As a graduate student in the mid –1970’s, I had the great good fortune to learn Beck’s cognitive behavior therapy (CBT) from one of its original developers, Maria Kovacs. A more impassioned, committed, and rigorous supervisor one could not imagine. What made me particularly excited about learning this new therapy was that in an era of so-called “eclectic” treatment, CBT provided clear guide posts for the novice clinician who is frequently, for better or worse, lost in the therapy session. Indeed, I thought I had found in CBT a kind of holy grail of the treatment of depression. It fit so well with my own understanding of what not only initiated but maintained depressive symptoms and it seemed to have such an impressively positive effect on many of the individuals whom I was treating.
When, a few years later, I found myself required to learn Klerman and Weissman’s interpersonal psychotherapy (IPT) for a study that we were about to conduct, I was not enthusiastic. To me, IPT seemed soft in comparison to CBT, overly simplistic, and really just not as credible as a treatment for a serious medical condition such as major depression. However, in English we say, “There’s no zealot like a convert” and I am clearly a convert to IPT.
What, you might ask, has led to this conversion? First and foremost, the clear evidence for the efficacy of interpersonal psychotherapy in the acute and maintenance treatment of major depression. Studies conducted in various centers in the United States (1)-(3) and in our own work with IPT (4) (5) provide clear evidence that its ability to effect a full remission of depressive symptoms is roughly equal to that of pharmacotherapy.
Second, interpersonal psychotherapy is relatively easy to teach and relatively easy to learn. The typical experienced clinician can generally become competent as an interpersonal psychotherapist through the treatment of just two supervised cases. The typical inexperienced clinician or trainee can, under the supervision of an experienced IPT supervisor, develop both good general psychotherapeutic skills and specific proficiency in interpersonal psychotherapy having treated as few as three or four carefully supervised cases.
Third, IPT makes sense to patients. The rationale for IPT – that where depression exists there are invariably problems in interpersonal relations or social roles (regardless of the direction of causality) – is one that resonates with virtually every depressed individual. Indeed, the rationale for IPT is what your grandmother would have told you about how people become and stay depressed. It is this sense that IPT grows out of common human wisdom that cuts across socioeconomic, cultural, and intellectual boundaries and makes this treatment approach so broadly appealing to patients.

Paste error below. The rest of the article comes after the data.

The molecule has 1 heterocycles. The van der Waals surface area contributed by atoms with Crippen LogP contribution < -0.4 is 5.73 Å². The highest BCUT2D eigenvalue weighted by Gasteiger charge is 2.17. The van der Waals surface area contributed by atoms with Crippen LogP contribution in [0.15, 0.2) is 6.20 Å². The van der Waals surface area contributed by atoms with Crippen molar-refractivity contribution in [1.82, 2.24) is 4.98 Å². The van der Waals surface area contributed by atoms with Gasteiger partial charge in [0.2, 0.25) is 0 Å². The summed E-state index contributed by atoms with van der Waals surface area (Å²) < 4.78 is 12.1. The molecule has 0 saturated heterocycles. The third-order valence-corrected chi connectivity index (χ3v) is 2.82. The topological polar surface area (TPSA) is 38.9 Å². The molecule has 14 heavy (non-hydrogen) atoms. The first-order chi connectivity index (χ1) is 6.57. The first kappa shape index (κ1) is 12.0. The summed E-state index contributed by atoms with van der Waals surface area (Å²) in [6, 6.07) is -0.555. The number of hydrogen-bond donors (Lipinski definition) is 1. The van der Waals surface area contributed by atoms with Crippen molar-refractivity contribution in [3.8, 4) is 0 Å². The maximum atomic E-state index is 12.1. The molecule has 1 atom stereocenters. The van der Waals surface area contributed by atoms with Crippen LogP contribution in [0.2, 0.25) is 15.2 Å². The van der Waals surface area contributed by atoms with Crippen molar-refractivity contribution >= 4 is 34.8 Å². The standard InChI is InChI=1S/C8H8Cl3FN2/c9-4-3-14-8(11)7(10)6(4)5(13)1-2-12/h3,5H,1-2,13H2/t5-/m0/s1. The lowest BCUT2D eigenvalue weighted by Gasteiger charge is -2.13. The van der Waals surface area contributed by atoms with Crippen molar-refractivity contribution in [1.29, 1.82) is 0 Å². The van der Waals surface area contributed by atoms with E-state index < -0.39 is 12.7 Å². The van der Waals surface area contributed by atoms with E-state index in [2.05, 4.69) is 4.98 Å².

Fourth, and consistent with what I have said above, this is a treatment in which patients at all levels of educational attainment and intellectual capacity can participate. An extraordinary group of investigators were even able to make IPT a success using indigenous clinicians in tribal villages in Uganda (6).
Fifth, IPT offers the possibility of addressing marital and family issues that are often so fundamentally important to the maintenance of depressive symptoms even when the significant others who are involved in the marital or family problems are not willing to come for treatment. Indeed, in our clinic here at Pittsburgh we sometimes refer to IPT as family therapy with one patient in the room.
Finally, IPT combines exceptionally well with pharmacotherapy. The fundamental assumption of IPT – that major depression is a medical illness that arises in a psychosocial context but nonetheless has biological components – provides the perfect basis upon which to add pharmacotherapy to psychotherapy when indicated.
Is this a perfect treatment for major depression? Certainly not. If one sets sustained remission as the criterion, even with experienced IPT clinicians providing interpersonal psychotherapy to patients who appear consistently for treatment, only about 50% of those with moderately severe major depression will achieve remission with IPT alone. However, if one then adds SSRI to the treatment of those individuals who do not achieve remission with IPT alone, one arrives to a remission rate of 75-80%: certainly an acceptable rate of remission in any area of medicine.